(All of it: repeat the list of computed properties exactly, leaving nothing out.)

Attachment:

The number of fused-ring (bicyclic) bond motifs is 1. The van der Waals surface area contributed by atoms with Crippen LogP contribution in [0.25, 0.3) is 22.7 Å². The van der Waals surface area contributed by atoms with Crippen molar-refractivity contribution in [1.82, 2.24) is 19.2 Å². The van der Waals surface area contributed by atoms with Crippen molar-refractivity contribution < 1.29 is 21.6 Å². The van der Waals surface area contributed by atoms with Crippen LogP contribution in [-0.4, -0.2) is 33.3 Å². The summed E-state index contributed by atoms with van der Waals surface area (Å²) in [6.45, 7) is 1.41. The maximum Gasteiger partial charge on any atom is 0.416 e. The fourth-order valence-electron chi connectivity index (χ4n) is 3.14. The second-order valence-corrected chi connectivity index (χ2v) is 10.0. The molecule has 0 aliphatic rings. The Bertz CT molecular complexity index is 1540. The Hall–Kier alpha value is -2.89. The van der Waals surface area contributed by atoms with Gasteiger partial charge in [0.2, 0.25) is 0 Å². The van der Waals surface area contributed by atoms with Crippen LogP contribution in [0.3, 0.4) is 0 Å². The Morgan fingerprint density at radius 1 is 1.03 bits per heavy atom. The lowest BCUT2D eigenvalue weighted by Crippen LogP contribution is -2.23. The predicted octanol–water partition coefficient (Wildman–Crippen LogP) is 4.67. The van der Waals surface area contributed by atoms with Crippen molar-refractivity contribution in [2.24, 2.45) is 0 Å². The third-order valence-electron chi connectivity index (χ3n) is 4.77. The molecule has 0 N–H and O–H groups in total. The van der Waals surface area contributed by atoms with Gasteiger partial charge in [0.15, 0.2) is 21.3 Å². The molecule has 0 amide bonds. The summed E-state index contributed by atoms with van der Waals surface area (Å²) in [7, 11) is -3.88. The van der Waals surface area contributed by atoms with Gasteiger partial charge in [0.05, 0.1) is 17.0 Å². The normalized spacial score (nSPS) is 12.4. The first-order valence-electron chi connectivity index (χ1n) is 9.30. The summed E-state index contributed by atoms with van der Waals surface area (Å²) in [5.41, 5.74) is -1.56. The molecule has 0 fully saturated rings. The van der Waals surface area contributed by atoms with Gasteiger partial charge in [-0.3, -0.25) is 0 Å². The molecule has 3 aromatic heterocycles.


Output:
The number of fused-ring (bicyclic) bond motifs is 1. The van der Waals surface area contributed by atoms with Crippen LogP contribution in [0.25, 0.3) is 22.7 Å². The van der Waals surface area contributed by atoms with Crippen molar-refractivity contribution in [1.82, 2.24) is 19.2 Å². The van der Waals surface area contributed by atoms with Crippen molar-refractivity contribution < 1.29 is 21.6 Å². The van der Waals surface area contributed by atoms with Crippen LogP contribution in [-0.4, -0.2) is 33.3 Å². The summed E-state index contributed by atoms with van der Waals surface area (Å²) in [6.45, 7) is 1.41. The maximum Gasteiger partial charge on any atom is 0.416 e. The fourth-order valence-electron chi connectivity index (χ4n) is 3.14. The second-order valence-corrected chi connectivity index (χ2v) is 10.0. The molecule has 0 aliphatic rings. The Bertz CT molecular complexity index is 1540. The Hall–Kier alpha value is -2.89. The van der Waals surface area contributed by atoms with Gasteiger partial charge in [0.2, 0.25) is 0 Å². The van der Waals surface area contributed by atoms with Crippen LogP contribution in [0.3, 0.4) is 0 Å². The Morgan fingerprint density at radius 1 is 1.03 bits per heavy atom. The lowest BCUT2D eigenvalue weighted by Crippen LogP contribution is -2.23. The predicted octanol–water partition coefficient (Wildman–Crippen LogP) is 4.67. The van der Waals surface area contributed by atoms with Crippen molar-refractivity contribution in [2.24, 2.45) is 0 Å². The third-order valence-electron chi connectivity index (χ3n) is 4.77. The molecule has 0 N–H and O–H groups in total. The van der Waals surface area contributed by atoms with Gasteiger partial charge in [0.15, 0.2) is 21.3 Å². The molecule has 0 amide bonds. The summed E-state index contributed by atoms with van der Waals surface area (Å²) in [7, 11) is -3.88. The van der Waals surface area contributed by atoms with Gasteiger partial charge in [0.05, 0.1) is 17.0 Å². The normalized spacial score (nSPS) is 12.4. The first-order valence-electron chi connectivity index (χ1n) is 9.30. The summed E-state index contributed by atoms with van der Waals surface area (Å²) in [5.41, 5.74) is -1.56. The molecule has 0 fully saturated rings. The van der Waals surface area contributed by atoms with Gasteiger partial charge in [-0.3, -0.25) is 0 Å². The molecule has 3 aromatic heterocycles.